My workstation at home isn’t managed by a Veeam Backup & Replication v9.5 Update 3 server. It’s a standalone system. But it does run Windows Server 2016. Now, even while such a standalone system can send its backups to Veeam Repository, I don’t do that at home. The target is a local disk in disk bay that I can easily swap out every week. I just rotate through a couple of recuperated larger HDDs for this purpose and this also allows me to take a backup copy off site. The Veeam Agent for Windows configuration for my home office workstation is done locally, including the installation of the CBT driver. Doing so is easy. Under settings in the we now have a 3rd entry VAW 2.1 that’s there to install the CBT driver if we want to.

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When you click install it will be done before you can even blink. It will prompt you the restart the computer to finish installing the driver. Do so. If not, the next backup will complain about failing over to MFT analysis based incremental backups as you can’t use the installed CBT driver yet.

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When using the new VAW 2.1 CBT drivers for windows changes get tracked a VCT file. These can be seen under C:\ProgramData\Veeam\EndpointData\CtStore\VctStore.

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Ready to Go

I’ll compare the results of backing up my main workhorse with and without the CBT driver installed. Veeam indicates the use case is for servers with a lot of data churn and that’s where you should use them. The idea is that you don’t need to deal with updating the drivers when the benefits are not there. That’s fair enough I’d say but I’m going to experiment a little with them anyway to see what difference I can notice without resorting to a microscope.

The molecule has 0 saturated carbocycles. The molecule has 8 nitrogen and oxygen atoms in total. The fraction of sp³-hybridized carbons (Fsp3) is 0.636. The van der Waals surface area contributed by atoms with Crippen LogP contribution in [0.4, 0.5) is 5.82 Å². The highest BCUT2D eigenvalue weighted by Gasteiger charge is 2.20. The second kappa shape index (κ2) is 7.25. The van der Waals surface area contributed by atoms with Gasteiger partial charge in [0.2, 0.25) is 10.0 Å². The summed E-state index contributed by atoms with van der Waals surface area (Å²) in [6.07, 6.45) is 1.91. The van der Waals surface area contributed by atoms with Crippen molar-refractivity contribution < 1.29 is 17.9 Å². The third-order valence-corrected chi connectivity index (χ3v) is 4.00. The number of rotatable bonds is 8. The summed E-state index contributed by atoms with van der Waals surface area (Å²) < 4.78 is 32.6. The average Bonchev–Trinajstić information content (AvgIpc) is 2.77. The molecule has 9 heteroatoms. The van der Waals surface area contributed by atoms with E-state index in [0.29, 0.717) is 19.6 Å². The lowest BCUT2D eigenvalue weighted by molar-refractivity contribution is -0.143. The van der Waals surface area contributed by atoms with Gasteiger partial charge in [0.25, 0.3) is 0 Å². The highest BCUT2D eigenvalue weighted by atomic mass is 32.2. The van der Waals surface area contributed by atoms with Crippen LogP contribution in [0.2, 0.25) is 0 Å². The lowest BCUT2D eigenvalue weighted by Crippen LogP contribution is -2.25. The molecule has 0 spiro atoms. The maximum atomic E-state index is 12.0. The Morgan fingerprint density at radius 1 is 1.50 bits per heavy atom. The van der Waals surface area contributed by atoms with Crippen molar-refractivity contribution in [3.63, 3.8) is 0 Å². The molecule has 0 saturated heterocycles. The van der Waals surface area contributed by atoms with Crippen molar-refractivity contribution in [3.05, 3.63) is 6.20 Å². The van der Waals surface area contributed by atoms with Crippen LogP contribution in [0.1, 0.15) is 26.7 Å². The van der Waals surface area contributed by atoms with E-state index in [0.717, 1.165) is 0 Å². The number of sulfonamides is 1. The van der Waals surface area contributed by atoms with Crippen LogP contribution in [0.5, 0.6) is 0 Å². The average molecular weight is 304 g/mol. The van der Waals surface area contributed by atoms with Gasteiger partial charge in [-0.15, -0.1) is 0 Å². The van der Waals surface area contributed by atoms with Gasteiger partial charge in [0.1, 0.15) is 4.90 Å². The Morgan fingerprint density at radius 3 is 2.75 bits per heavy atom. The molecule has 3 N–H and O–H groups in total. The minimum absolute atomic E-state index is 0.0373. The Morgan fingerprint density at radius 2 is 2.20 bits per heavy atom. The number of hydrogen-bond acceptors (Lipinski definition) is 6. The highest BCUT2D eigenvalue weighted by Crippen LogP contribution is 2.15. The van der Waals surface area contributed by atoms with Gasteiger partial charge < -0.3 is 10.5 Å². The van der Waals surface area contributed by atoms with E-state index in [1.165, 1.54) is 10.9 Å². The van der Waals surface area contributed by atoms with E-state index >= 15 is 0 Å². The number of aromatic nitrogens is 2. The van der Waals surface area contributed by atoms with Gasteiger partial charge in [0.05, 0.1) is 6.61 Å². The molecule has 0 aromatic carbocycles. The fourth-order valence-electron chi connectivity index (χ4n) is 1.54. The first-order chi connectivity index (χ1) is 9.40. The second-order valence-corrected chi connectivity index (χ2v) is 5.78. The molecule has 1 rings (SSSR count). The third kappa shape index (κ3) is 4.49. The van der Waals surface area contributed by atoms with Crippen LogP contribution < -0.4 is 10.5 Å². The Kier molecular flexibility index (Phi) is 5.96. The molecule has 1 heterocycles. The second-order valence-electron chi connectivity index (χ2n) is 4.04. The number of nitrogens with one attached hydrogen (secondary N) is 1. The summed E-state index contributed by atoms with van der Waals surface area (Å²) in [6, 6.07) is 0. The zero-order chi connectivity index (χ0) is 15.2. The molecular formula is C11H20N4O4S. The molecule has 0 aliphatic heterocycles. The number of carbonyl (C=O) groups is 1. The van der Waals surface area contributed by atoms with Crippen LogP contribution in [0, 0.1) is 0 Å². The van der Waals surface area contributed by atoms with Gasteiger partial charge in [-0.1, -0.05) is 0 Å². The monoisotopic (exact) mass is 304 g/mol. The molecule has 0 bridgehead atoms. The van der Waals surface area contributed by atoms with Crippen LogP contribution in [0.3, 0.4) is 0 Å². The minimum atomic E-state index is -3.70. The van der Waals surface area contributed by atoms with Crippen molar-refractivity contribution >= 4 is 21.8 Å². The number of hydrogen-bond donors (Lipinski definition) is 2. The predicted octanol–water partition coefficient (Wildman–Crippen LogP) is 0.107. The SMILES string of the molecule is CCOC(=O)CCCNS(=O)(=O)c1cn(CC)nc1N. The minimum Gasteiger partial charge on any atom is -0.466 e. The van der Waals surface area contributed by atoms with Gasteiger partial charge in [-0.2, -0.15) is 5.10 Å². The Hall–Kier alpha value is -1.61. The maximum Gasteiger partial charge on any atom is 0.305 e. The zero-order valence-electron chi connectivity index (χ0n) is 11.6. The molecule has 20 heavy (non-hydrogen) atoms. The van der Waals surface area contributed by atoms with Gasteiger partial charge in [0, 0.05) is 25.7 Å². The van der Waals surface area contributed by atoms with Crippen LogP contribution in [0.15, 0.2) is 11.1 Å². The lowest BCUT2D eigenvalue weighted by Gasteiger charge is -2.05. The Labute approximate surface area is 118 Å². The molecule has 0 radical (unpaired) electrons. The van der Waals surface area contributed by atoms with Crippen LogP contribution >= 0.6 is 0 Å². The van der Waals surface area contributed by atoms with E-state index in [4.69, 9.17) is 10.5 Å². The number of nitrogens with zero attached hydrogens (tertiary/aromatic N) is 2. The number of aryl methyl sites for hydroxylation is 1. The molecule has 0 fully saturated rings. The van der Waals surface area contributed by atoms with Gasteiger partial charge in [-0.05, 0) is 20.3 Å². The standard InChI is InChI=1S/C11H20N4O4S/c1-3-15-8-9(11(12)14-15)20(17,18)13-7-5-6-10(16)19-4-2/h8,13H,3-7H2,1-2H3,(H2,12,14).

If we conclude that having the CBT driver installed is not worth while for our workstation we can easily uninstall it again via the control panel, under settings, where we now see the option to uninstall it. Easy enough.

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However, as it can track changes in NTFS as well as ReFS and FAT partitions it might be wise to use it for those servers that have one or more of such volumes, even when for NFTS volumes the speed difference isn’t that significant. Normally the bigger the data churn delta the bigger the benefits of the CBT driver will be.

Veeam Availability Suite 9.5 Update 3 Released

Veeam Availability Suite 9.5 Update 3 was released just in time to put under the X-Mas tree of you IT staff. It’s a major release and they’ve gone above and beyond what’’ you’d expect from an update. Also read this post to see all the goodness it offers. It’s clear Veeam has the intent to become the backup provider for even more environments whether these are physical, virtual or containers and whether these are on-premises or in private, hybrid or public clouds. Read up on some details in this blog post by Rick Vanover on the Veeam web site.

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As a Veeam Vanguard I did not waste time and downloaded the updates to test the deployment in the lab and that went fine. From there it went to the proving grounds (real life hardware & labs) before deploying it in production. All of these deployments went super smooth.

I’m happy to report Veeam Backup & Replication 9.5 and Veeam One 9.5 Update 3 is running very well in production and I have not seen any issues yet. In case you’re wondering or nervous about it the SAN deployments with Off Host Proxies didn’t miss a beat. That’s the quality and smooth experience of Veeam that we have come to rely on. I’m still impressed, even after many updates, with how smooth it goes and how streamlined the update process is.

Two more things. You only have a few days left to enter for a chance to win a fully paid trip to a VeeamON 2018 Event in your region. So act now if you’d like to attend for free. You have 2 days left!